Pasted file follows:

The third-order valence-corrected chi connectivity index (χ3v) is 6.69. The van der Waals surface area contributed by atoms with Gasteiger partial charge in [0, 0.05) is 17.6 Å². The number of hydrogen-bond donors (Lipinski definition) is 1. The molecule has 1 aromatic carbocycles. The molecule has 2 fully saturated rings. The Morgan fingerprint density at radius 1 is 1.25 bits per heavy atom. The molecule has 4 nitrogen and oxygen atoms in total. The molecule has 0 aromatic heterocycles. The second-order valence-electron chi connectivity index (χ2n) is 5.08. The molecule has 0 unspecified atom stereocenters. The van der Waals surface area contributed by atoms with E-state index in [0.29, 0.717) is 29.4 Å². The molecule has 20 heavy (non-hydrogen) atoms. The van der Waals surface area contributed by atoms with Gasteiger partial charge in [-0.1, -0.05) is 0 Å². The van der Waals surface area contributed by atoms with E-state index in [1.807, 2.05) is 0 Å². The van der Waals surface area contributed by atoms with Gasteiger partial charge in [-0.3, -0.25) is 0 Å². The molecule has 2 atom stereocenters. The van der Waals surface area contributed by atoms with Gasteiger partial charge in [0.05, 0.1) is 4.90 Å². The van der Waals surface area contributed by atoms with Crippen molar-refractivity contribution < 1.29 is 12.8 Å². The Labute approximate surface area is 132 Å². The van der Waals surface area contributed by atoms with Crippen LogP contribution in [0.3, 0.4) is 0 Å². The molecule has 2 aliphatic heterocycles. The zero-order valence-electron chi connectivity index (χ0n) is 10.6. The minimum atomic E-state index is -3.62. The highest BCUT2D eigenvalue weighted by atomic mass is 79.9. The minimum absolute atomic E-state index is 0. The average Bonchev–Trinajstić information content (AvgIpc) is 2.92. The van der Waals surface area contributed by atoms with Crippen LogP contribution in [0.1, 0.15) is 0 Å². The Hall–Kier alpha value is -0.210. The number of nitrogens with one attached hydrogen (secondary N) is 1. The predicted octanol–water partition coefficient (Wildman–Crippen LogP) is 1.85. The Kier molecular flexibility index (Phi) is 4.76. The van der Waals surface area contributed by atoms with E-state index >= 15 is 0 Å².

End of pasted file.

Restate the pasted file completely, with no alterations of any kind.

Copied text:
The third-order valence-corrected chi connectivity index (χ3v) is 6.69. The van der Waals surface area contributed by atoms with Gasteiger partial charge in [0, 0.05) is 17.6 Å². The number of hydrogen-bond donors (Lipinski definition) is 1. The molecule has 1 aromatic carbocycles. The molecule has 2 fully saturated rings. The Morgan fingerprint density at radius 1 is 1.25 bits per heavy atom. The molecule has 4 nitrogen and oxygen atoms in total. The molecule has 0 aromatic heterocycles. The second-order valence-electron chi connectivity index (χ2n) is 5.08. The molecule has 0 unspecified atom stereocenters. The van der Waals surface area contributed by atoms with E-state index in [0.29, 0.717) is 29.4 Å². The molecule has 20 heavy (non-hydrogen) atoms. The van der Waals surface area contributed by atoms with Gasteiger partial charge in [-0.1, -0.05) is 0 Å². The van der Waals surface area contributed by atoms with E-state index in [1.807, 2.05) is 0 Å². The van der Waals surface area contributed by atoms with Gasteiger partial charge in [-0.3, -0.25) is 0 Å². The molecule has 2 atom stereocenters. The van der Waals surface area contributed by atoms with Gasteiger partial charge in [0.05, 0.1) is 4.90 Å². The van der Waals surface area contributed by atoms with Crippen molar-refractivity contribution < 1.29 is 12.8 Å². The Labute approximate surface area is 132 Å². The van der Waals surface area contributed by atoms with Crippen LogP contribution in [0.3, 0.4) is 0 Å². The molecule has 2 aliphatic heterocycles. The zero-order valence-electron chi connectivity index (χ0n) is 10.6. The minimum atomic E-state index is -3.62. The highest BCUT2D eigenvalue weighted by atomic mass is 79.9. The minimum absolute atomic E-state index is 0. The average Bonchev–Trinajstić information content (AvgIpc) is 2.92. The van der Waals surface area contributed by atoms with Crippen LogP contribution in [0.1, 0.15) is 0 Å². The Hall–Kier alpha value is -0.210. The number of nitrogens with one attached hydrogen (secondary N) is 1. The predicted octanol–water partition coefficient (Wildman–Crippen LogP) is 1.85. The Kier molecular flexibility index (Phi) is 4.76. The van der Waals surface area contributed by atoms with E-state index >= 15 is 0 Å².